Management is a process where resources are input and profit is the desired output. Managers are the people who supervise the resources to achieve organizational objectives. Every manager performs four major functions of management. The performance of managers depends on three key skills.
Three Levels of Managers
There are three levels of managers. Those are:
1. First-line managers
These are the people who run regular businesses in all forms: sales, marketing, accounting, and so on. So, the first-line managers are the people who manage the day-to-day operations. They are involved in supervising the resources which are involved in real execution.
For example, the Sales team lead is a first-line manager who supervises the sales executives responsible to ensure daily sales.
2. Middle Managers
These are the people who translate top management direction into a detailed plan on how to achieve those. So, middle managers are the supervisors of the first-line managers. They are involved in ensuring resource allocation in different departments which are run by the first-line managers.
For example, the Head of Sales is the middle manager who sets targets for each sales team lead and allocates promotional budget as per such goals.
3. Top-level managers:
These are the managers who set the direction, and strategy of an organization.
Top-level managers are the supervisors of the middle managers. They are involved in setting, a vision, mission, goals, and objectives, and how to achieve those.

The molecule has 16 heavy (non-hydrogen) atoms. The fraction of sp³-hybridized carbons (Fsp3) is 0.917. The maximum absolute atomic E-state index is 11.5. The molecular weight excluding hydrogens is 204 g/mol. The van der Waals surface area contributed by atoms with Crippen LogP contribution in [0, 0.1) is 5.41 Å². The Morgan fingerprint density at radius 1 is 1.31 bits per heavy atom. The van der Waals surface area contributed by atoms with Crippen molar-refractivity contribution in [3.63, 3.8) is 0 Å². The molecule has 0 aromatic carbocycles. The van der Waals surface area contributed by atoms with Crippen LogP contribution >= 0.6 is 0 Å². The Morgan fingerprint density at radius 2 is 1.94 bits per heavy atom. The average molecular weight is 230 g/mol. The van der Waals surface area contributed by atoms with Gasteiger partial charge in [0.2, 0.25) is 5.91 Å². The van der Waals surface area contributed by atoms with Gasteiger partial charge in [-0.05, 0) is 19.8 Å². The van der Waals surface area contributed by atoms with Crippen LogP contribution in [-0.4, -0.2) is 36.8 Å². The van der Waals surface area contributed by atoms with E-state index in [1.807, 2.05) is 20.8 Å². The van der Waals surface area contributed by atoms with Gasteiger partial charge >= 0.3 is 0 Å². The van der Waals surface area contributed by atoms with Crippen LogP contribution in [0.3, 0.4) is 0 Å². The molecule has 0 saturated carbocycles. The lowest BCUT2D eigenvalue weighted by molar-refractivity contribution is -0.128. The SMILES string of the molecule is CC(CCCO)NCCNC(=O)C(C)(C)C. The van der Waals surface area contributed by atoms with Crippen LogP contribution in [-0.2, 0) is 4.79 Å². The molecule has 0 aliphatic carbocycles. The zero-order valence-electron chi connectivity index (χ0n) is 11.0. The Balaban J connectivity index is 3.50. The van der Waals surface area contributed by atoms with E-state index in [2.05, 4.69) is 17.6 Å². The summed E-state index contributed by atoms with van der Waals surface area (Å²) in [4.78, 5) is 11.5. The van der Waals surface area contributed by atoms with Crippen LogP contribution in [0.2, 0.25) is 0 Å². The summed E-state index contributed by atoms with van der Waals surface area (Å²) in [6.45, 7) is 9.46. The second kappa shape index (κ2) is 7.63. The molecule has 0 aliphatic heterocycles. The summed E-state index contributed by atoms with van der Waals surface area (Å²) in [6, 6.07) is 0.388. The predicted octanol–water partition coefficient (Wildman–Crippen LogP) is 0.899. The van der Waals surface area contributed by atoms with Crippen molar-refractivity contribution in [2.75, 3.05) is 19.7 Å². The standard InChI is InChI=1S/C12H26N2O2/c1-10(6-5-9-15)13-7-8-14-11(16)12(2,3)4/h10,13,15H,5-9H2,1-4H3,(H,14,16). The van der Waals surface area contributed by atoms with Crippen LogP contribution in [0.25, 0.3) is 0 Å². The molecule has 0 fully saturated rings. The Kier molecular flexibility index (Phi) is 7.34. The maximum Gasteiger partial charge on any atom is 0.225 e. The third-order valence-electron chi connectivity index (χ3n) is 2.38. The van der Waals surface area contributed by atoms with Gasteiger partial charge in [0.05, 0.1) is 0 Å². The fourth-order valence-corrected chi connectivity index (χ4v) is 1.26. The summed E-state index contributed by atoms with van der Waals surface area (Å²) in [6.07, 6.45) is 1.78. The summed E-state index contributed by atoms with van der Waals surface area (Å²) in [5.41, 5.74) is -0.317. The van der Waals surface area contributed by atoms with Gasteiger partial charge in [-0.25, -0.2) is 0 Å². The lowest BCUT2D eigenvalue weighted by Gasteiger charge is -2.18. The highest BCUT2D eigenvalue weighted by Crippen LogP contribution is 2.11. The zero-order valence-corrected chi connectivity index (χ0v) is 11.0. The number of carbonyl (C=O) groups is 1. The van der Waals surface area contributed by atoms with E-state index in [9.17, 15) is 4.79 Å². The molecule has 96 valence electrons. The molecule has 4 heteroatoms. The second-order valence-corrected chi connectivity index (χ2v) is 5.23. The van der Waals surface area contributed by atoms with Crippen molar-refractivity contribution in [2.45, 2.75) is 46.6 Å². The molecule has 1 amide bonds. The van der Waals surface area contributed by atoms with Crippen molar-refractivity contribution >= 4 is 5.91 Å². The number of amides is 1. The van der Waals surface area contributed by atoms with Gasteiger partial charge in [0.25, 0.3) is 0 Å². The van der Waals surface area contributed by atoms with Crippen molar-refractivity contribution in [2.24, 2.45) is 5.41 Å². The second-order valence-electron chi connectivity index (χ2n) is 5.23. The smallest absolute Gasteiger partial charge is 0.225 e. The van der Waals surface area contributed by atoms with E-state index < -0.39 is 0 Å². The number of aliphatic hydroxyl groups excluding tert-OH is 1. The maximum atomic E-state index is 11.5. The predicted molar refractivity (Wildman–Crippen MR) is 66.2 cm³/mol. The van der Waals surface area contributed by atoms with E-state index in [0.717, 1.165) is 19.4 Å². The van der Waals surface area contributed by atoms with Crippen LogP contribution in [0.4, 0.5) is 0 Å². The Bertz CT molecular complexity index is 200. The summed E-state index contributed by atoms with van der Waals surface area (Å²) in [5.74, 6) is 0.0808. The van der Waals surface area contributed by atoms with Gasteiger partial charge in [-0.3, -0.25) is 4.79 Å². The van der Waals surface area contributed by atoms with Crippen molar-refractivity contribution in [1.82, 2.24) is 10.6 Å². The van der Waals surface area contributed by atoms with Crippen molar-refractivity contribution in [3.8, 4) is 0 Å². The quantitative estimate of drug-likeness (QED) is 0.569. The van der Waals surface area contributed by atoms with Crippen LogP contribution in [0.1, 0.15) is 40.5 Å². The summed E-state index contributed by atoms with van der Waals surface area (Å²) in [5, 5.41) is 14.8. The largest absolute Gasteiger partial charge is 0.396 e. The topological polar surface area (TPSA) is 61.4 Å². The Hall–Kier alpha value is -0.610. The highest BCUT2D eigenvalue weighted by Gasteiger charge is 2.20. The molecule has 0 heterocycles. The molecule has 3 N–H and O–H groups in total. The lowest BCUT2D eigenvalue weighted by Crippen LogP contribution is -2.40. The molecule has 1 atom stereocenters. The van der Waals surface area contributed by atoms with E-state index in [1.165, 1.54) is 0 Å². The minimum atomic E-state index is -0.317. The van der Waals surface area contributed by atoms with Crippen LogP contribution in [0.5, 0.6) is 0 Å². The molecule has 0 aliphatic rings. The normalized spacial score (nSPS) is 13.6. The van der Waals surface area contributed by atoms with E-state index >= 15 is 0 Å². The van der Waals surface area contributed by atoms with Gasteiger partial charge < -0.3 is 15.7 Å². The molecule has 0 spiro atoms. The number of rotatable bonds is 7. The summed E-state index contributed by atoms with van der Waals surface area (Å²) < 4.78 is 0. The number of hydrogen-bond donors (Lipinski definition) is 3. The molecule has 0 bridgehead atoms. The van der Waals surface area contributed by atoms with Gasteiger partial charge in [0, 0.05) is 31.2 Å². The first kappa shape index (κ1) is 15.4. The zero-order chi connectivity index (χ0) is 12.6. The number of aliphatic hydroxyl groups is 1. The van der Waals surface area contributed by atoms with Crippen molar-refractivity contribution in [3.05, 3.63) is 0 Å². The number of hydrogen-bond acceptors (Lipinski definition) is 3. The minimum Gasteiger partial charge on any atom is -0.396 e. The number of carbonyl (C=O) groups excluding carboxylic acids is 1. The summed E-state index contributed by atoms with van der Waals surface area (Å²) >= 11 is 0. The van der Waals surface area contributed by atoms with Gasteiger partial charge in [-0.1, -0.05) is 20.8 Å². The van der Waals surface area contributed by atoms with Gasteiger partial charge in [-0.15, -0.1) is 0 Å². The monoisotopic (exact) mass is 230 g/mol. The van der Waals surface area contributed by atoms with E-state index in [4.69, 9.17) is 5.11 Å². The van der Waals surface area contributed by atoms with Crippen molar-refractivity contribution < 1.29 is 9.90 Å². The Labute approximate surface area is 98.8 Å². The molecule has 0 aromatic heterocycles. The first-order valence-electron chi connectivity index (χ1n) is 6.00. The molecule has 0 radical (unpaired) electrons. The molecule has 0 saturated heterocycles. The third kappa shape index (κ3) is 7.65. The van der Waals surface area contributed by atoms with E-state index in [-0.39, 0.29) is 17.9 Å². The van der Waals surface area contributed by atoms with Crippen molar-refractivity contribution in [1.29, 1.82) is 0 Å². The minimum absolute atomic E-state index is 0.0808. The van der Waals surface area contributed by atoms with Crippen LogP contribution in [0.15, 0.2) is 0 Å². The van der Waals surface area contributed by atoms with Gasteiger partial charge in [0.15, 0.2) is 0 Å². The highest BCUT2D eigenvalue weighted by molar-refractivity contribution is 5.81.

For example, Chief Operation Officer (COO) is the top-level manager who reports to the CEO. The COO is responsible to devise a strategy of sales, marketing, and customer support. He/she sets the direction and goals. Middle managers like the Head of Sales, Head of Marketing, and Head of Customer Services reports to the COO.
As described above the roles and required skills of each level of the managers differ. For that reason, the functions of management also differ for each type of manager.
Four Major Functions of Management
The four major functions of management help in understanding the major roles of any manager. Henri Fayol identified these 4 functions. Here are explanations with examples of how the functions vary:
Top-level management sets the direction. The middle manager makes a course of action to reach the goal in that direction. First-line managers follow those courses of action and plan daily routines so that the officers can execute them.
For example, the COO sets targets to expand the market to a new country. The Head of marketing makes a detailed plan of activities and resources to achieve that. Once the plan is approved by the COO, the Sales manager plans on how to use the budget and human resources to sell products in that new country.
Organizing is involved in the allocation of resources and building a working relationship. Top managers organize the organizational resources and distribute them among middle managers. Middle managers then distribute the resources among the individual tools for achieving goals.
For example, the COO sets the budget for Sales, Marketing, and Customer Services. Then the Head of Marketing distributes the allocated marketing budget in different channels of marketing: Trade marketing, Television Commercials, Digital marketing, etc. Then the Digital marketing manager, the first-line manager, sets the digital marketing budget for Facebook, Google, SEO, etc.
Leading means encouraging people to achieve organizational objectives. Top-level managers lead by a driving mission, stories, and culture. The middle manager leads by motivating the first-line managers to achieve the goals. The first-line manager leads the officers to execute all the plans.